• unexpected visitors when I begin to prepare food (I love people, but this always happens when my hair hasn't been brushed, I'm in my pjs and have Randy Travis blaring from my laptop)
  • the nanosecond I get comfy in my bed, the house phone rings, necessitating a trip up (and because I'm particular I have to find the phone with the caller ID working so the call can be screened)
  • the briefest moment my attention is diverted from those sweet kids (who I seriously miss), they will come up to me.  The minute after the phone has stopped ringing, attendance has been taken, or the parent has left, they are totally autonomous.  Again.  I call that playing possum.
  • picking the absoulte worst line anywhere-groceries, Wal-Mart, Ticketmaster.  If there's a line, don't get behind me.  No Midas touch here.
  • Pinterest to completely disown me when I'm ready to waste lots of time devote a lot of time to research.  One day it kicked me off there so many times within fifteen minutes I gave it up cold turkey for a weekend.  Serves it right for being so sassy.

Saturday, May 12, 2012

Why I Love My Job

Like most teachers, the students in my room have classroom jobs. 

One child, who for the sake of this post we'll just call Precious, was my helper this past week.  I adore him.  But he is one of those kids that really likes attention.

So the other day, he finished his work early.  The others are still working, but Precious is going to return graded work to classroom mailboxes. 

Our classroom was absolutely silent-the only thing you could hear were the sounds of pencils across paper.  Everyone was so intent on their task.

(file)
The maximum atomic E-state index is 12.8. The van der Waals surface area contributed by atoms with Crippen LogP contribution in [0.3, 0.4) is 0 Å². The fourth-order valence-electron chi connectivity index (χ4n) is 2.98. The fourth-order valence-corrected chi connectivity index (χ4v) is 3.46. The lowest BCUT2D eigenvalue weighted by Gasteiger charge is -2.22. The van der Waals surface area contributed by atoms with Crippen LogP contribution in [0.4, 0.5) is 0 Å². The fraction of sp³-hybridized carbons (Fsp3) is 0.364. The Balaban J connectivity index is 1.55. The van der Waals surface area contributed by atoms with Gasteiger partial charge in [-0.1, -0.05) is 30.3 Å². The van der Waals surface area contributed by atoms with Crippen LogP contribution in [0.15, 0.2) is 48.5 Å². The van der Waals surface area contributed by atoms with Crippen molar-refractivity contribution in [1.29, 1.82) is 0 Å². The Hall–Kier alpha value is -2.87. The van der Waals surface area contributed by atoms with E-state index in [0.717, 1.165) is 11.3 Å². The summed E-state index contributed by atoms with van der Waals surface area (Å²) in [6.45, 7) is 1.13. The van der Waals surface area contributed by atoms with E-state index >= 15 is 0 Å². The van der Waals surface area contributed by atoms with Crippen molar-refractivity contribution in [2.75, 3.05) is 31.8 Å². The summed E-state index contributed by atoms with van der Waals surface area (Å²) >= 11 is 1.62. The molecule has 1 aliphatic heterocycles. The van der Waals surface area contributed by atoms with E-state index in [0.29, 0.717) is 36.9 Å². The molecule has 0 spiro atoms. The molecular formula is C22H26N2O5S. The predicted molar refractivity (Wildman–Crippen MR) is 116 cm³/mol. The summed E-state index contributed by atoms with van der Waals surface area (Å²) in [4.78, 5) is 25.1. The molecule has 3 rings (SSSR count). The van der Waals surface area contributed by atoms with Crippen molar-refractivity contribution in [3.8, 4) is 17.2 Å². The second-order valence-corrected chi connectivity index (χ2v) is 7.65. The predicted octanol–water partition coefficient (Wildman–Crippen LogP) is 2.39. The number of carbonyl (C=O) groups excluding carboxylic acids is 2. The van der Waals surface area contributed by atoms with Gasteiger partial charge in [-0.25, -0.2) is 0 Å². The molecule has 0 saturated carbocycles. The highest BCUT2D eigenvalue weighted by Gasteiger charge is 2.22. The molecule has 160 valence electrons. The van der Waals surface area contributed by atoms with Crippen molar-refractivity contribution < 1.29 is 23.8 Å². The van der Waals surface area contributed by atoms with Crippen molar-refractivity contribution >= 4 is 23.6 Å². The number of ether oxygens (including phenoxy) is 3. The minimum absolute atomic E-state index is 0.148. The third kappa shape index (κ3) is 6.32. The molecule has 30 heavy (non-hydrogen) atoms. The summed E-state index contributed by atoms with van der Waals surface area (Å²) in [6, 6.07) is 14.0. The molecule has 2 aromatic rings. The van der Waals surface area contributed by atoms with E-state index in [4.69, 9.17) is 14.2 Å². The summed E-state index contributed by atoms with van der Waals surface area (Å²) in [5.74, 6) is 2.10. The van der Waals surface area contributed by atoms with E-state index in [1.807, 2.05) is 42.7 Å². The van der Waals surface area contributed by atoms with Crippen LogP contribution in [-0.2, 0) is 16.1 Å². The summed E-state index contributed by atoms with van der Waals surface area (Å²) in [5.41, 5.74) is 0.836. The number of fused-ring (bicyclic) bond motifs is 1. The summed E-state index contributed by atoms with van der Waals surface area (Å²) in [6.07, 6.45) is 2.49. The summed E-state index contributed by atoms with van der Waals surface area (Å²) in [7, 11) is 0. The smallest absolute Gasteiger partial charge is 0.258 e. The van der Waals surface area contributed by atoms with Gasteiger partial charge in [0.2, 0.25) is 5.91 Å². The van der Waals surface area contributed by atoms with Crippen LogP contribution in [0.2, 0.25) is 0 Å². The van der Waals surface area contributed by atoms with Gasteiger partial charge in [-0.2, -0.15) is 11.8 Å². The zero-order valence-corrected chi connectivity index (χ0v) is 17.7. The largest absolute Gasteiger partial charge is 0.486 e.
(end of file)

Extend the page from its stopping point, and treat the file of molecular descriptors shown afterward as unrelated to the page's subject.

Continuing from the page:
And I am basking in the 90 seconds of sheer peace.

And then all good things come to an end.

"MISS!" yells Precious.  "This paper doesn't have a name on it!!!!"  He's looking pretty smug because a) I have preached and preached on the importance of names and b) he's broken the peace and quiet of the room, called attention to himself, and now going to get to see who had forgotten such a crucial academic element. 

It's May.   I've had it with basic things.  If they don't address papers, I don't grade them.  I know where they name is-on the other side.

"Precious," I say calmly and sweetly, "flip the paper over."

"Oh," comes a sheepish response after doing so.  "It's mine."

Don't you love a happy ending?

Tuesday, May 1, 2012

Kentucky Derby Learning Centers, Part 2

(If you haven't read part 1, click here.  Also, for some free Derby puzzles, go right here.)

Hello again. 

We're coming around the final turn. 

If you have lots of classroom help, then start with the four centers I mentioned in Part 1, but add these:

Games:  You will need an adult.  You have two options.  You can play bingo.  (I made my own cards years ago with Derby vocab, and called it HORSE instead.  I'll see if I can find the website where I made those cards and post it.)  Or you can try this game requiring nothing more than a deck of cards.

Computers:  At my school each teacher has their own folder on the school wide server.  I saved a couple of links in a Word document.  They can take a virtual field trip.  Or they can go look at all the hats.  And we've seen a massive interest in Secretariat since the movie.

Derby Read Alouds:

Perfect Timing by Patsi Trollinger-This book is my favorite because a) the story is beautifully written b) the illustrations will give you chills and c) I know the author and her family personally.  Use this book to discuss how the character overcomes adversity, as well as sequence, and compare and contrast horse racing from 1800s and today.